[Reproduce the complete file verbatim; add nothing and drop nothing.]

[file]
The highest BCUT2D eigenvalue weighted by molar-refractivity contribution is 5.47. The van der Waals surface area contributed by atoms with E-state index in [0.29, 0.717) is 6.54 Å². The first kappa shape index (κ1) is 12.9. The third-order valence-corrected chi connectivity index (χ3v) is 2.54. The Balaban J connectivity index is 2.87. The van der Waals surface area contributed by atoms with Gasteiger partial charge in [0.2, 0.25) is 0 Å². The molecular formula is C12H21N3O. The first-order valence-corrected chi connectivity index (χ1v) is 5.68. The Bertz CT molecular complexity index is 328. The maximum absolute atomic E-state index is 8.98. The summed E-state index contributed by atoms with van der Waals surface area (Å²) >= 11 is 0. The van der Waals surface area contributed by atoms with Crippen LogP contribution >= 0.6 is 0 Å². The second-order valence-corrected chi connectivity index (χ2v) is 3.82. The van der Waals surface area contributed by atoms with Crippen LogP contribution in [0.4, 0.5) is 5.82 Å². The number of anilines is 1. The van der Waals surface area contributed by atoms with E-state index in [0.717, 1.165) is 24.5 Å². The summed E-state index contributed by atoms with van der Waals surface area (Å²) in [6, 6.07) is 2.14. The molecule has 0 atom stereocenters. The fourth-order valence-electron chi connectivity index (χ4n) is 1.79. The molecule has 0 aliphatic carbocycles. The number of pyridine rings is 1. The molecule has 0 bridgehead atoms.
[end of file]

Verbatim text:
The highest BCUT2D eigenvalue weighted by molar-refractivity contribution is 5.47. The van der Waals surface area contributed by atoms with E-state index in [0.29, 0.717) is 6.54 Å². The first kappa shape index (κ1) is 12.9. The third-order valence-corrected chi connectivity index (χ3v) is 2.54. The Balaban J connectivity index is 2.87. The van der Waals surface area contributed by atoms with Gasteiger partial charge in [0.2, 0.25) is 0 Å². The molecular formula is C12H21N3O. The first-order valence-corrected chi connectivity index (χ1v) is 5.68. The Bertz CT molecular complexity index is 328. The maximum absolute atomic E-state index is 8.98. The summed E-state index contributed by atoms with van der Waals surface area (Å²) >= 11 is 0. The van der Waals surface area contributed by atoms with Crippen LogP contribution >= 0.6 is 0 Å². The second-order valence-corrected chi connectivity index (χ2v) is 3.82. The van der Waals surface area contributed by atoms with Crippen LogP contribution in [0.4, 0.5) is 5.82 Å². The number of anilines is 1. The van der Waals surface area contributed by atoms with E-state index in [0.717, 1.165) is 24.5 Å². The summed E-state index contributed by atoms with van der Waals surface area (Å²) in [6, 6.07) is 2.14. The molecule has 0 atom stereocenters. The fourth-order valence-electron chi connectivity index (χ4n) is 1.79. The molecule has 0 aliphatic carbocycles. The number of pyridine rings is 1. The molecule has 0 bridgehead atoms.